Will the turkey habitat bill actually accomplish anything?

Representatives from the Michigan Wild Turkey Hunters, National Wild Turkey Federation and Michigan Department of Natural Resources release wild turkeys near Mio that were trapped near Hastings. Photo: Courtesy of MDNR.

LANSING — Controversial legislation aimed at creating more northern wild turkey habitat in Michigan and determining whether disease may be suppressing those populations is on its way to Gov. Rick Snyder for a signature.

Senate Bill 412 passed the Michigan House of Representatives March 28 with a unanimous 109-0 vote. It was introduced in March 2011 by Sen. Darwin Booher, R-Evart, and goes into effect immediately, once signed.

The bill calls for the Michigan DNR to create wild turkey habitat on state and national forest lands and private lands; conduct annual turkey hunter surveys; and provide for disease testing if sick birds are brought in voluntarily by hunters. Some turkey hunters say that isn’t needed. Much of it is already being done.

The bill also requires the DNR to annually report to the Legislature how money is spent for Michigan’s wild turkey program.

“We need to get a better handle on how the money is being spent,” said Booher, who says he hunts turkeys. “If two-thirds of it is going to wages and benefits, I should be able to show you wildlife openings all around the state, but that’s not the case.”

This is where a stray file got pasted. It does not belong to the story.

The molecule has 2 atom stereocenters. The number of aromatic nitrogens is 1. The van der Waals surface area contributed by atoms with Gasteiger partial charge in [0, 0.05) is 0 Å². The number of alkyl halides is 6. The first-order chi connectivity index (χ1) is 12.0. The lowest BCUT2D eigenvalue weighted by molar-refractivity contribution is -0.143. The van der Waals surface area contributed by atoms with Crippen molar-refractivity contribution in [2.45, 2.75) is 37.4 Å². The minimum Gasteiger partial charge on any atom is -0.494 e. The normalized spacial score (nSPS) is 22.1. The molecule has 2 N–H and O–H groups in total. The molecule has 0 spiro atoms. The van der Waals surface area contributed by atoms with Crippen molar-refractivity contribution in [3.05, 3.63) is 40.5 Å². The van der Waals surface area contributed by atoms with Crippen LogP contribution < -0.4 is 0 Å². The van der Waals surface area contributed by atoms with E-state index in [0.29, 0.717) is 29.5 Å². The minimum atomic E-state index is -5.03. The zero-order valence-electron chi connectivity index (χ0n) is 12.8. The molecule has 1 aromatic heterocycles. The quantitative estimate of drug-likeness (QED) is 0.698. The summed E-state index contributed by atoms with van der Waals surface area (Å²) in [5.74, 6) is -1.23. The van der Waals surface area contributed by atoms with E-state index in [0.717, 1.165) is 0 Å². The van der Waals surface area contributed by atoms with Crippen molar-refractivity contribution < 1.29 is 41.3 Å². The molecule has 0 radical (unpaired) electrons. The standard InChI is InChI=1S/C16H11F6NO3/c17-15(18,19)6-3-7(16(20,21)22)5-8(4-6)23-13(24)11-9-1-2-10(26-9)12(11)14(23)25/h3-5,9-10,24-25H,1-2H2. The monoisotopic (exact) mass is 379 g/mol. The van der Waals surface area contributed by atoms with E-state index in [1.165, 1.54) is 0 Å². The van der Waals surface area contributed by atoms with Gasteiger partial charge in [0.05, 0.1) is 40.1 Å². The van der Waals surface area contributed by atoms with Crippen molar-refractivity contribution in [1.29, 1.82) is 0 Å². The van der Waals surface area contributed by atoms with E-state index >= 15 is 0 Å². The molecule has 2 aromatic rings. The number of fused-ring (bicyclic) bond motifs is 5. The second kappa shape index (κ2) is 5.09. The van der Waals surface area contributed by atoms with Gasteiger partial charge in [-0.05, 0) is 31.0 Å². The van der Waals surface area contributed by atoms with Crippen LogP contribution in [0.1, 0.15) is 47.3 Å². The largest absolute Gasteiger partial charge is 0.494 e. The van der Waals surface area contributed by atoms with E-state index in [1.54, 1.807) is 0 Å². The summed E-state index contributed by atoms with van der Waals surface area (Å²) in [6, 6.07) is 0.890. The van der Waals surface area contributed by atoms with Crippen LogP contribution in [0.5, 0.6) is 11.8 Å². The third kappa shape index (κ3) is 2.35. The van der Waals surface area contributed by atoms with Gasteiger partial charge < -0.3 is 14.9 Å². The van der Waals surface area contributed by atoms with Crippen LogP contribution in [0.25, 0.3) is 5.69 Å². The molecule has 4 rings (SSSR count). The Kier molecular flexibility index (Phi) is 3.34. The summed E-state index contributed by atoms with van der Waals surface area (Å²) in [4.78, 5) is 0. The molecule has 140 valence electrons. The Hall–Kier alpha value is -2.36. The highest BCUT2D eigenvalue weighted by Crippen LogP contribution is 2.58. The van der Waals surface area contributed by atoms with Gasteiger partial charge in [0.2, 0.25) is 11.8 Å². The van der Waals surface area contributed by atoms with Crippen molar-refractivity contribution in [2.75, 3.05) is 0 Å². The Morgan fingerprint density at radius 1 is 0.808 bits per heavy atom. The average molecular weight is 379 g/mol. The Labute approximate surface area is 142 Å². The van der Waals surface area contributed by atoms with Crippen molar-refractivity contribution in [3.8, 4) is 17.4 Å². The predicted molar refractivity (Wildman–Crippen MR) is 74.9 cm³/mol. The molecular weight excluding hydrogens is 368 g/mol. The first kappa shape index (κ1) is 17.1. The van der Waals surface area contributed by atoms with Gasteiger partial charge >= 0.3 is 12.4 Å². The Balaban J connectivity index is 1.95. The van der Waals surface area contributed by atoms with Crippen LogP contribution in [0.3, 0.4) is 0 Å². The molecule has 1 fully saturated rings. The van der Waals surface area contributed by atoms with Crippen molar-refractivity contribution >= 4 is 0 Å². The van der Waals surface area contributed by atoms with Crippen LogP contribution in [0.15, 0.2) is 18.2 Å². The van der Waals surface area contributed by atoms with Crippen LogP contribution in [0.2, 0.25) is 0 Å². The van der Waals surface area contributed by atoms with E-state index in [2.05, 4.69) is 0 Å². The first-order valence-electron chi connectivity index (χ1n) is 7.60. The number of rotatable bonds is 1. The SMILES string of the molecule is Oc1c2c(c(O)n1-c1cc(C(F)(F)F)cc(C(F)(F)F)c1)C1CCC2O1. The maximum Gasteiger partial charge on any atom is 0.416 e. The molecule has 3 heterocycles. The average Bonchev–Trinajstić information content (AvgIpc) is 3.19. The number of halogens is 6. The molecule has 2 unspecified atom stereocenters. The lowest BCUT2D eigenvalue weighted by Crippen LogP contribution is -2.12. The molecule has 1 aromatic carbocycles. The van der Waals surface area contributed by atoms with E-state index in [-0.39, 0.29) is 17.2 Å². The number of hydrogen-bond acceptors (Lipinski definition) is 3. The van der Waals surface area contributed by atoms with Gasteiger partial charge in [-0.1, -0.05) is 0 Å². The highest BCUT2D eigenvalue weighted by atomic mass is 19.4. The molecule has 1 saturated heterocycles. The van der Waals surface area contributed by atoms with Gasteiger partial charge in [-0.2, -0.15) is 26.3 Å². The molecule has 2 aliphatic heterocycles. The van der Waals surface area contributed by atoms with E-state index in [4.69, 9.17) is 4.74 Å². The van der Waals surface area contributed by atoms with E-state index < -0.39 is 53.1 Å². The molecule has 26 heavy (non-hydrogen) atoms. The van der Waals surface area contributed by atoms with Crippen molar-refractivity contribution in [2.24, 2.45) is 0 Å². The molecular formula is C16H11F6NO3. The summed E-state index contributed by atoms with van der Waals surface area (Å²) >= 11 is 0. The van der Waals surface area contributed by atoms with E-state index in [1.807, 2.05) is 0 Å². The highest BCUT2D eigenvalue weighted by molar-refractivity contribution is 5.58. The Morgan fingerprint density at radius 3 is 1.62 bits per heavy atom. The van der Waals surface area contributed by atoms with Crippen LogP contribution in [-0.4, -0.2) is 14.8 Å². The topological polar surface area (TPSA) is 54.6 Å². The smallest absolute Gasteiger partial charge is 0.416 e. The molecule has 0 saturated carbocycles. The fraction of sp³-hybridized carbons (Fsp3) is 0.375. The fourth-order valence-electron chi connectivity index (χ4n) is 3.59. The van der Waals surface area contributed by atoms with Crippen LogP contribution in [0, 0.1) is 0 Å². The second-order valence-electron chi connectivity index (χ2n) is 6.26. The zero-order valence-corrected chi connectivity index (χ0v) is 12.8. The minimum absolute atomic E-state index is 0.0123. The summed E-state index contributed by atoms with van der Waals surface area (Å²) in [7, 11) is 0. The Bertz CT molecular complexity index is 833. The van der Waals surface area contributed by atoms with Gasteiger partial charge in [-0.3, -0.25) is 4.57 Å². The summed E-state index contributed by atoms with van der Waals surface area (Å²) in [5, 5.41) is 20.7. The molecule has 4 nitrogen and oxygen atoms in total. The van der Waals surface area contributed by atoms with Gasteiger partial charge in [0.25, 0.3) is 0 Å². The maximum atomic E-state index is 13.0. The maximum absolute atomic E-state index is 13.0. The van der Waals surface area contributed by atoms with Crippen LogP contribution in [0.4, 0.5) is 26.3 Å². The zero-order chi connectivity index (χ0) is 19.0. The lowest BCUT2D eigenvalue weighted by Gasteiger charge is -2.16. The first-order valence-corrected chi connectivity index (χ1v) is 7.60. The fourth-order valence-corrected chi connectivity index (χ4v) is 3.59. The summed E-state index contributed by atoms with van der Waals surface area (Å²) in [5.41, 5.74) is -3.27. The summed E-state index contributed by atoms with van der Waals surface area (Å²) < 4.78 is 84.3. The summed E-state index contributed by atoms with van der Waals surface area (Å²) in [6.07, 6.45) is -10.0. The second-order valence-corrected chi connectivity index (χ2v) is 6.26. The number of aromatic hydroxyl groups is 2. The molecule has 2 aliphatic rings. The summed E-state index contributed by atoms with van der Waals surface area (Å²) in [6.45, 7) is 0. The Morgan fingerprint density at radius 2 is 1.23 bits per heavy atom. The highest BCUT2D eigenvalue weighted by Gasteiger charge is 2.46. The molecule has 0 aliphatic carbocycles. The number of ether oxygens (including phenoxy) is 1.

The push to legislate how and where the DNR manages turkeys or spends its funding originated with disgruntled turkey hunters who approached Booher, contending they were dissatisfied with the DNR. They maintain that Michigan turkey numbers are dropping and that restricted turkey funds are not spent in the northern regions of the state.

Jim Maturen, of the Pere Marquette Chapter of the Michigan Wild Turkey Hunters Association, told Michigan Outdoor News that northern wild turkey populations have declined in recent years. He thinks bad weather may have contributed, but worries that disease may have a role.

Maturen initially asked for mandatory disease testing of turkeys and statewide turkey population surveys, two provisions in the original bill that were dropped to reach a compromise with the National Wild Turkey Federation.

Both groups supported the final bill, along with the DNR and Michigan United Conservation Clubs.

“We want to require the DNR to put money back into state forest lands on parcels with potential turkey habitat,” Maturen said. “We need to have grassy openings, and that isn’t happening. We have $1.5 million in restricted turkey funds generated every year, but the DNR has invested nothing in the 3.9 million acres of state forest lands.”

Tony Snyder, the Michigan chapter president for the National Wild Turkey Federation, said the bill “really adds nothing” and requires things that already are being done. NWTF opposed the original legislation. He said his group has a number of northern turkey habitat projects lined up. It also worked with the DNR and Maturen’s group on a turkey-relocation project that began in 2011 to revitalize the northern Michigan wild turkey population.

The groups released 28 wild turkeys in the region around Fairview, an area known as Michigan’s “Wild Turkey Capital.” The birds were trapped by the DNR in the Hastings area.